Kristi S. Anseth earned her B.S. degree from Purdue University in 1992 and her Ph.D. degree from the University of Colorado in 1994. She then conducted post-doctoral research at MIT as an NIH fellow and subsequently joined the Department of Chemical and Biological Engineering at the University of Colorado at Boulder as an Assistant Professor in 1996. Dr. Anseth is presently a Howard Hughes Medical Institute Investigator and Distinguished Professor of Chemical and Biological Engineering. Her research interests lie at the interface between biology and engineering where she designs new biomaterials for applications in drug delivery and regenerative medicine. Dr. Anseth’s research group has published over 200 publications in peer-reviewed journals and presented over 180 invited lectures in the fields of biomaterials and tissue engineering. She was the first engineer to be named a Howard Hughes Medical Institute Investigator and received the Alan T. Waterman Award, the highest award of the National Science Foundation for demonstrated exceptional individual achievement in scientific or engineering research. In 2009, she was elected a member of the National Academy of Engineering and the Institute of Medicine. Dr. Anseth is also a dedicated teacher, who has received four University Awards related to her teaching, as well as the American Society for Engineering Education’s Curtis W. McGraw Award. Dr. Anseth is a Fellow of the American Association for the Advancement of Science and the American Institute for Medical and Biological Engineering. She serves on the editorial boards or as associate editor of Biomacromolecules, Journal of Biomedical Materials Research — Part A, Acta Biomaterialia, Progress in Materials Science, and Biotechnology & Bioengineering.
Title of Abstract
Hydrogels possess a number of material properties that render them useful as synthetic extracellular matrices for 3D cell culture or cell delivery systems for regenerative medicine; these properties include cytocompatibility, ease of functionalization, and physical properties similar to many soft tissues. Many synthetic hydrogel systems are highly tunable, both in terms of their mechanical and biochemical properties, and when combined with advanced processing methods, experimenters can create hydrogels with gradients, patterned ligands or other hierarchical structures found in native tissues. While the ability to control and manipulate hydrogel properties across many size scales has been powerful, the native extracellular matrix (ECM) is a dynamic environment, particularly during development, wound healing, and disease, and biological and mechanical signals can change dramatically with time. The ability to dynamically tune hydrogel properties can be lost in many synthetic ECM mimics, especially if they are crosslinked and functionalized by irreversible covalent bonds. In an effort to capture the variable nature of native cellular microenvironments, we have synthesized hydrogels containing allyl sulfide functionalities that are capable of rapid photoinduced network reorganization. In the presence of a photoinitiator, the allyl sulfide containing crosslinks can undergo a light-mediated addition fragmentation chain-transfer (AFCT) reaction, which allows for in situ manipulation of cell-laden matrices. This talk will highlight results where the AFCT reaction is leveraged to erode, stiffen/soften, or induce transient plasticity in the presence of intestinal crypt stem cells, and subsequently highlight the 2-photon spatial temporal control of the gel properties to direct the growth of intestinal organoids and their crypt structures.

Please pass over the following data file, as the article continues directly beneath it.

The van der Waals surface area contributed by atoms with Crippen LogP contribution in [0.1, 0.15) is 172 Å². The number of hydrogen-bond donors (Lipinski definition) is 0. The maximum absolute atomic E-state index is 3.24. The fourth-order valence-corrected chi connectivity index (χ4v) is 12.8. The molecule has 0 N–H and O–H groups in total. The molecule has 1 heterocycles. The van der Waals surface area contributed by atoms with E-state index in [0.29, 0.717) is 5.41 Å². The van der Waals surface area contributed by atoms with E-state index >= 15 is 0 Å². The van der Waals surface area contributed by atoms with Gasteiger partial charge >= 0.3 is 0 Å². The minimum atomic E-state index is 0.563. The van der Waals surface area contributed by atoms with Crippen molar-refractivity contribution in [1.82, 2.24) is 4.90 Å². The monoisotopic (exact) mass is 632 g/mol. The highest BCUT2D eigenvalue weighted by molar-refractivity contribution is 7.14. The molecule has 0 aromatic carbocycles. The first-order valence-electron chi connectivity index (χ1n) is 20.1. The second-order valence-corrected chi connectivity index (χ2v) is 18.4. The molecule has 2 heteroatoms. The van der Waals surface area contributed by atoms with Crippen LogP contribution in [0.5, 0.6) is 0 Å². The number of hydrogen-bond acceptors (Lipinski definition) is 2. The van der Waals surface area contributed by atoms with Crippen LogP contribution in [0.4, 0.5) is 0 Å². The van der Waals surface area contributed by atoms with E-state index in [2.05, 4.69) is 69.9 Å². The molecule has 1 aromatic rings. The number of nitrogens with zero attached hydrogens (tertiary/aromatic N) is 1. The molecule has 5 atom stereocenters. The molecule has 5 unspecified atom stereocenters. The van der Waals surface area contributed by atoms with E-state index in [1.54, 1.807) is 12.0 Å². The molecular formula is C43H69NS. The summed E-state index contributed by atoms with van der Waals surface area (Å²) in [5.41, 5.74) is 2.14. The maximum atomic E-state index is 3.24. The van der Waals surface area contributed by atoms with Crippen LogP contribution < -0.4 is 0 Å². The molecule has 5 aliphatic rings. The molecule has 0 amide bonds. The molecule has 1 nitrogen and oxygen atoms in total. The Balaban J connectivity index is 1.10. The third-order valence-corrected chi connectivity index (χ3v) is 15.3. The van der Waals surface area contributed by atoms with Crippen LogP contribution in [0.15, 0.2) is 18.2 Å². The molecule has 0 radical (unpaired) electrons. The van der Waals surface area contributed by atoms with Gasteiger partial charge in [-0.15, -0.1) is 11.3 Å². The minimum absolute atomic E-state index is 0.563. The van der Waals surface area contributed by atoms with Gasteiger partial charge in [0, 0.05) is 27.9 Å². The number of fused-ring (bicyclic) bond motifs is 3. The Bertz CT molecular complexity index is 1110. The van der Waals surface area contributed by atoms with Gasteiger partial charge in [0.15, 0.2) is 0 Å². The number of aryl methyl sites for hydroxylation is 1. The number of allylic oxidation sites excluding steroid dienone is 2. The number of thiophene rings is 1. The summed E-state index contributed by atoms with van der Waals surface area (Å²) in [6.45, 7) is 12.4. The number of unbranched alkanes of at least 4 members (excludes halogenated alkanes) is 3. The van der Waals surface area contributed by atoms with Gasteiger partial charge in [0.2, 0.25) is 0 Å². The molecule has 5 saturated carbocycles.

A major focus of research in the Anseth group is the development of biomaterial scaffolds with highly-controlled architectures and chemistries for three-dimensional cell culture, tissue regeneration, and biological arrays and/or assays.
We are particularly interested in understanding how cells receive information from materials and what happens to cell function over time when assembled within three-dimensional microenvironments. Our approach exploits classical engineering principles and modeling, as control is required on many time scales, from seconds to months, and on many size scales, from the molecular to macroscopic.
Our methods include the design of passive biomaterial niches that simply permit cells to function, as well as bioactive environments that dynamically promote or suppress specific cellular responses, including proliferation, differentiation, and extracellular matrix production.
Our research spans the spectrum of fundamental studies to better understand the role of the biomaterial environment on cell function and the biology of tissue formation to targeted clinical applications in the design of in situ forming cell carriers that promote healing. Further, we use these materials to develop novel techniques to characterize and screen cell-material interactions, rapidly detect biological molecules through controlled surface chemistries, and develop models to study cellular pathology.